BERLIN, Aug. 24 (UPI) -- Russia has cut oil supplies to Germany by as much as one-third in recent weeks, worrying energy security experts the move is part of an overall energy strategy change in Moscow.
The drop in Russian oil deliveries was first reported in Friday’s Sueddeutsche Zeitung newspaper. The Munich-based newspaper quoted an official from a German refinery who said oil deliveries via the Druzhba oil pipeline network dropped significantly. The refinery, based in Schwedt, near the Polish border, was able to operate on full capacity, but only by relying on domestic and North Sea oil. Owned by BP, Shell, Agip and Total, Schwedt turns over some 10 million tons of crude oil a year, or roughly 10 percent of the German refining capacities.
Refinery spokesman Karl-Heinz Schwellnus said talks have ensued with suppliers over the bottleneck in supplies but refused to go into further details.
While the supply shortage is not dramatic, it at least is cause for concern: Constructed by the Soviet Union in 1964, the Druzhba pipeline is not only the world’s longest oil pipeline, but also the largest principal artery for the transportation of Russian and Kazakh oil across Europe. Druzhba is especially important for Germany’s energy security, as more than one-fifth of Germany’s entire oil supply is pumped through the network.
The name "Druzhba" means "friendship,” alluding to the fact that the pipeline was intended to supply oil to the energy-hungry Western regions of the Soviet Union, to its "socialist allies" in the former Soviet bloc, and to Europe. The pipeline starts in the Samara Region and divides into two branches: The southern branch pumps crude via Ukraine, while the northern branch passes through Belarus and Poland to end in Germany, which gets nearly one-third of its oil from Russia, a country that has in the past raised eyebrows because of its recent energy strategy decisions.
The recent shortage comes only eight months after Russia deliberately shut off supply through the Druzhba pipeline in a price row with Belarus. This and similar oil and gas price rows with Ukraine have caused politicians in Europe to express concern over Russia’s role as a reliable supplier and call for alternate energy security strategies.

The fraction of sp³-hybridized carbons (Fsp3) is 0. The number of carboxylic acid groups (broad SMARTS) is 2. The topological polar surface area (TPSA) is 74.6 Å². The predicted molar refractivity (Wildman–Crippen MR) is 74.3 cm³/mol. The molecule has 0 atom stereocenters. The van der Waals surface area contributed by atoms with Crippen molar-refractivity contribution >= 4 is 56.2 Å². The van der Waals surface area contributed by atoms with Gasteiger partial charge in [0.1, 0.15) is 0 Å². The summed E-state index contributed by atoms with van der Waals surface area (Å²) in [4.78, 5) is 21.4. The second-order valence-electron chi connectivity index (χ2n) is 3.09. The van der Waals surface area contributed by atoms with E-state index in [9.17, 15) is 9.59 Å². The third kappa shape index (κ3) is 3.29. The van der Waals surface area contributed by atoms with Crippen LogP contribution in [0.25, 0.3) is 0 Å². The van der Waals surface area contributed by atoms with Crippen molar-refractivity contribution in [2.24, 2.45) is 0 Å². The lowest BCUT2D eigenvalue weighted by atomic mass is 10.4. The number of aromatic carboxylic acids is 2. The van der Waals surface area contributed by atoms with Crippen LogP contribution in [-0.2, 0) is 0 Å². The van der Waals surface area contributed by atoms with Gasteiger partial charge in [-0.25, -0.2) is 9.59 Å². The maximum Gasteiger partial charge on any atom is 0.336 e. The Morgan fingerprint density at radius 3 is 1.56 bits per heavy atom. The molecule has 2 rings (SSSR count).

Russia has in the past pointed to an excellent record of secure supply that went smoothly even in times of the Cold War.
On Friday, the operator of the Druzhba pipeline, state-owned oil transporter company Transneft, said the recent decline was the fault of private companies that had undersupplied Transneft recently.
"The decrease was not due to Transneft," Transneft Vice President Sergei Grigoryev said, according to Russian agency RIA Novosti. Rather, Russia's largest independent oil producer Lukoil "undersupplied by about one-third, while a number of small companies stopped supplying crude to Germany."
Lukoil has so far not commented.
And there are observers who say that if Transneft isn’t responsible for the supply bottleneck, then at least it is not unhappy about it.
Russia has been unhappy with the Druzhba pipeline for a while, mainly because it runs through transit countries that charge fees.
“They are looking for alternative routes,” a representative of a German oil company who did not want to be named told the Sueddeutsche Zeitung newspaper.
After all, the Europeans may not be the only ones who adjust their energy security strategy.
Transneft is weighing an alternative pipeline that runs from Unetscha to Primorsk, a Baltic Sea port, from where the crude is then to be exported via container ships. A feasibility study is under way on the new pipeline, which would have a capacity of roughly 50 million tons a year.
Such a pipeline does not have to, but could be a threat to Europe's energy security: It would not only make Russia more independent from transit countries like Ukraine and Poland, but also from importers like Germany.